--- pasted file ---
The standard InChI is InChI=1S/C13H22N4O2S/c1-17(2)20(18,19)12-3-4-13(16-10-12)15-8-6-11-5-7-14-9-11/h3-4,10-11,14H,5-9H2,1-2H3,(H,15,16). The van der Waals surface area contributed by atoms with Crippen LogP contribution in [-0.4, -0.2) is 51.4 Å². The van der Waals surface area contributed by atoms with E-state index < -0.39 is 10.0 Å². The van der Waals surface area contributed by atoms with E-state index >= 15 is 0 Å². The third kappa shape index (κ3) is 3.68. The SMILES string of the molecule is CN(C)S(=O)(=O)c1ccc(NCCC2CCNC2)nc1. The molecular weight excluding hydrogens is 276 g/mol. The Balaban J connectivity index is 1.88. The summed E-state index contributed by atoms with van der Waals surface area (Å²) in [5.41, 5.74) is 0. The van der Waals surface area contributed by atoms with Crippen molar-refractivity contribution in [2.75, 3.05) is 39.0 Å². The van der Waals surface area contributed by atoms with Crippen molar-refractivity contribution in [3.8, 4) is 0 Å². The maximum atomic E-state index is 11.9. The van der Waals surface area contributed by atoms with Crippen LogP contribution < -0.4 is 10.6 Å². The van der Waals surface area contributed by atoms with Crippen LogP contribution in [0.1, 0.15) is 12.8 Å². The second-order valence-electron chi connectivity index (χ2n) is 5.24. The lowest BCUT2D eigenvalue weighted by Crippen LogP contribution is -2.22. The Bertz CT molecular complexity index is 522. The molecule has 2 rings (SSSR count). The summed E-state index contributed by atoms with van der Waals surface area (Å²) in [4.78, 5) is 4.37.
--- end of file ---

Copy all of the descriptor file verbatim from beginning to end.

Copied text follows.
The standard InChI is InChI=1S/C13H22N4O2S/c1-17(2)20(18,19)12-3-4-13(16-10-12)15-8-6-11-5-7-14-9-11/h3-4,10-11,14H,5-9H2,1-2H3,(H,15,16). The van der Waals surface area contributed by atoms with Crippen LogP contribution in [-0.4, -0.2) is 51.4 Å². The van der Waals surface area contributed by atoms with E-state index < -0.39 is 10.0 Å². The van der Waals surface area contributed by atoms with E-state index >= 15 is 0 Å². The third kappa shape index (κ3) is 3.68. The SMILES string of the molecule is CN(C)S(=O)(=O)c1ccc(NCCC2CCNC2)nc1. The molecular weight excluding hydrogens is 276 g/mol. The Balaban J connectivity index is 1.88. The summed E-state index contributed by atoms with van der Waals surface area (Å²) in [5.41, 5.74) is 0. The van der Waals surface area contributed by atoms with Crippen molar-refractivity contribution in [2.75, 3.05) is 39.0 Å². The van der Waals surface area contributed by atoms with Crippen molar-refractivity contribution in [3.8, 4) is 0 Å². The maximum atomic E-state index is 11.9. The van der Waals surface area contributed by atoms with Crippen LogP contribution < -0.4 is 10.6 Å². The van der Waals surface area contributed by atoms with Crippen LogP contribution in [0.1, 0.15) is 12.8 Å². The second-order valence-electron chi connectivity index (χ2n) is 5.24. The lowest BCUT2D eigenvalue weighted by Crippen LogP contribution is -2.22. The Bertz CT molecular complexity index is 522. The molecule has 2 rings (SSSR count). The summed E-state index contributed by atoms with van der Waals surface area (Å²) in [4.78, 5) is 4.37.